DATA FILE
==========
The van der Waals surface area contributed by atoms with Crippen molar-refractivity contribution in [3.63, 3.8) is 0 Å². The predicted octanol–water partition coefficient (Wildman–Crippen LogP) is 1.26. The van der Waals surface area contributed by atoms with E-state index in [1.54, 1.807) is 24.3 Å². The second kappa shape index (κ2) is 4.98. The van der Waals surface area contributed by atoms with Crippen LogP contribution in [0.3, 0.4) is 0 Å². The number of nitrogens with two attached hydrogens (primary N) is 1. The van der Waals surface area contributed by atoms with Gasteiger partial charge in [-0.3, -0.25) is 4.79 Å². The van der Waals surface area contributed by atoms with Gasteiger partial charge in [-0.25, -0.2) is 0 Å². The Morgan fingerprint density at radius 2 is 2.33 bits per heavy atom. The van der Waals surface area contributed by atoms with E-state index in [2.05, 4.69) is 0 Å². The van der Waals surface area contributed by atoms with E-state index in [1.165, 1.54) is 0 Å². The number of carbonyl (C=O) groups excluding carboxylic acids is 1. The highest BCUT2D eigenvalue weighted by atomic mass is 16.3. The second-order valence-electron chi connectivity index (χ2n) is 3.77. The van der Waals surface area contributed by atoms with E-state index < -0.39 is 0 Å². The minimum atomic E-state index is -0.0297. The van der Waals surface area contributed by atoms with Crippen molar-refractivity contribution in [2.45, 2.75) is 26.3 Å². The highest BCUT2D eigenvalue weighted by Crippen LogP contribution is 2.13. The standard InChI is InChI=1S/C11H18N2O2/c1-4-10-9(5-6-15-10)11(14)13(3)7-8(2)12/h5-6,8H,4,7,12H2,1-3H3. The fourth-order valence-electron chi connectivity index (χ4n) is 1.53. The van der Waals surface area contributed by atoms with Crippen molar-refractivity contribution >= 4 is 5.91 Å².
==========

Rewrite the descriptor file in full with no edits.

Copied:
The van der Waals surface area contributed by atoms with Crippen molar-refractivity contribution in [3.63, 3.8) is 0 Å². The predicted octanol–water partition coefficient (Wildman–Crippen LogP) is 1.26. The van der Waals surface area contributed by atoms with E-state index in [1.54, 1.807) is 24.3 Å². The second kappa shape index (κ2) is 4.98. The van der Waals surface area contributed by atoms with Crippen LogP contribution in [0.3, 0.4) is 0 Å². The number of nitrogens with two attached hydrogens (primary N) is 1. The van der Waals surface area contributed by atoms with Gasteiger partial charge in [-0.3, -0.25) is 4.79 Å². The van der Waals surface area contributed by atoms with Gasteiger partial charge in [-0.25, -0.2) is 0 Å². The Morgan fingerprint density at radius 2 is 2.33 bits per heavy atom. The van der Waals surface area contributed by atoms with E-state index in [2.05, 4.69) is 0 Å². The van der Waals surface area contributed by atoms with E-state index in [1.165, 1.54) is 0 Å². The number of carbonyl (C=O) groups excluding carboxylic acids is 1. The highest BCUT2D eigenvalue weighted by atomic mass is 16.3. The second-order valence-electron chi connectivity index (χ2n) is 3.77. The van der Waals surface area contributed by atoms with E-state index < -0.39 is 0 Å². The minimum atomic E-state index is -0.0297. The van der Waals surface area contributed by atoms with Crippen molar-refractivity contribution in [2.45, 2.75) is 26.3 Å². The highest BCUT2D eigenvalue weighted by Crippen LogP contribution is 2.13. The standard InChI is InChI=1S/C11H18N2O2/c1-4-10-9(5-6-15-10)11(14)13(3)7-8(2)12/h5-6,8H,4,7,12H2,1-3H3. The fourth-order valence-electron chi connectivity index (χ4n) is 1.53. The van der Waals surface area contributed by atoms with Crippen molar-refractivity contribution >= 4 is 5.91 Å².